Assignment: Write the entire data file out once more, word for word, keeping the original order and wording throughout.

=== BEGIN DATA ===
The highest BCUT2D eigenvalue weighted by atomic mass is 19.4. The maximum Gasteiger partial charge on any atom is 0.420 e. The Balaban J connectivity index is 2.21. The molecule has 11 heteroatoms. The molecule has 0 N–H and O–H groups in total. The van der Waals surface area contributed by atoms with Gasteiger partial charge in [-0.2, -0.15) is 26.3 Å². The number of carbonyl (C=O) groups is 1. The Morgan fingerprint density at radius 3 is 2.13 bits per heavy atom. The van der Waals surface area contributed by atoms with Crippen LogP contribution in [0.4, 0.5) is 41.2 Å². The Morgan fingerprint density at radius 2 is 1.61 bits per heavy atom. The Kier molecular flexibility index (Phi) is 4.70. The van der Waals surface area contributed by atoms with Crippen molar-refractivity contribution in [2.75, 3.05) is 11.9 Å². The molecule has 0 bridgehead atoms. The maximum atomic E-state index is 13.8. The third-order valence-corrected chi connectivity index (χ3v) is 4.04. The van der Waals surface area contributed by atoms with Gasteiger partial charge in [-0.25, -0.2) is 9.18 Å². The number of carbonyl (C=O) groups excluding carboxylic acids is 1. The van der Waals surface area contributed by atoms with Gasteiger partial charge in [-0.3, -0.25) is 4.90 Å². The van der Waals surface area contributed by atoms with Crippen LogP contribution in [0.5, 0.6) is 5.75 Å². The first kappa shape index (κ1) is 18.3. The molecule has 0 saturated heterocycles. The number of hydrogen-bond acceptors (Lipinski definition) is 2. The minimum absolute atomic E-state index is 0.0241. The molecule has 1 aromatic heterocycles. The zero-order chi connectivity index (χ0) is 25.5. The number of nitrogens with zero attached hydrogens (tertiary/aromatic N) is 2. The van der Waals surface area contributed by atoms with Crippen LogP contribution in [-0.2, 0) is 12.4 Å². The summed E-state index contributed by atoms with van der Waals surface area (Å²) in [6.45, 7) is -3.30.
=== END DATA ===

The highest BCUT2D eigenvalue weighted by atomic mass is 19.4. The maximum Gasteiger partial charge on any atom is 0.420 e. The Balaban J connectivity index is 2.21. The molecule has 11 heteroatoms. The molecule has 0 N–H and O–H groups in total. The van der Waals surface area contributed by atoms with Gasteiger partial charge in [-0.2, -0.15) is 26.3 Å². The number of carbonyl (C=O) groups is 1. The Morgan fingerprint density at radius 3 is 2.13 bits per heavy atom. The van der Waals surface area contributed by atoms with Crippen LogP contribution in [0.4, 0.5) is 41.2 Å². The Morgan fingerprint density at radius 2 is 1.61 bits per heavy atom. The Kier molecular flexibility index (Phi) is 4.70. The van der Waals surface area contributed by atoms with Crippen molar-refractivity contribution in [2.75, 3.05) is 11.9 Å². The molecule has 0 bridgehead atoms. The maximum atomic E-state index is 13.8. The third-order valence-corrected chi connectivity index (χ3v) is 4.04. The van der Waals surface area contributed by atoms with Gasteiger partial charge in [-0.25, -0.2) is 9.18 Å². The number of carbonyl (C=O) groups excluding carboxylic acids is 1. The van der Waals surface area contributed by atoms with Gasteiger partial charge in [-0.3, -0.25) is 4.90 Å². The van der Waals surface area contributed by atoms with Crippen LogP contribution in [0.5, 0.6) is 5.75 Å². The first kappa shape index (κ1) is 18.3. The molecule has 0 saturated heterocycles. The number of hydrogen-bond acceptors (Lipinski definition) is 2. The minimum absolute atomic E-state index is 0.0241. The molecule has 1 aromatic heterocycles. The zero-order chi connectivity index (χ0) is 25.5. The number of nitrogens with zero attached hydrogens (tertiary/aromatic N) is 2. The van der Waals surface area contributed by atoms with Crippen LogP contribution in [-0.2, 0) is 12.4 Å². The summed E-state index contributed by atoms with van der Waals surface area (Å²) in [6.45, 7) is -3.30.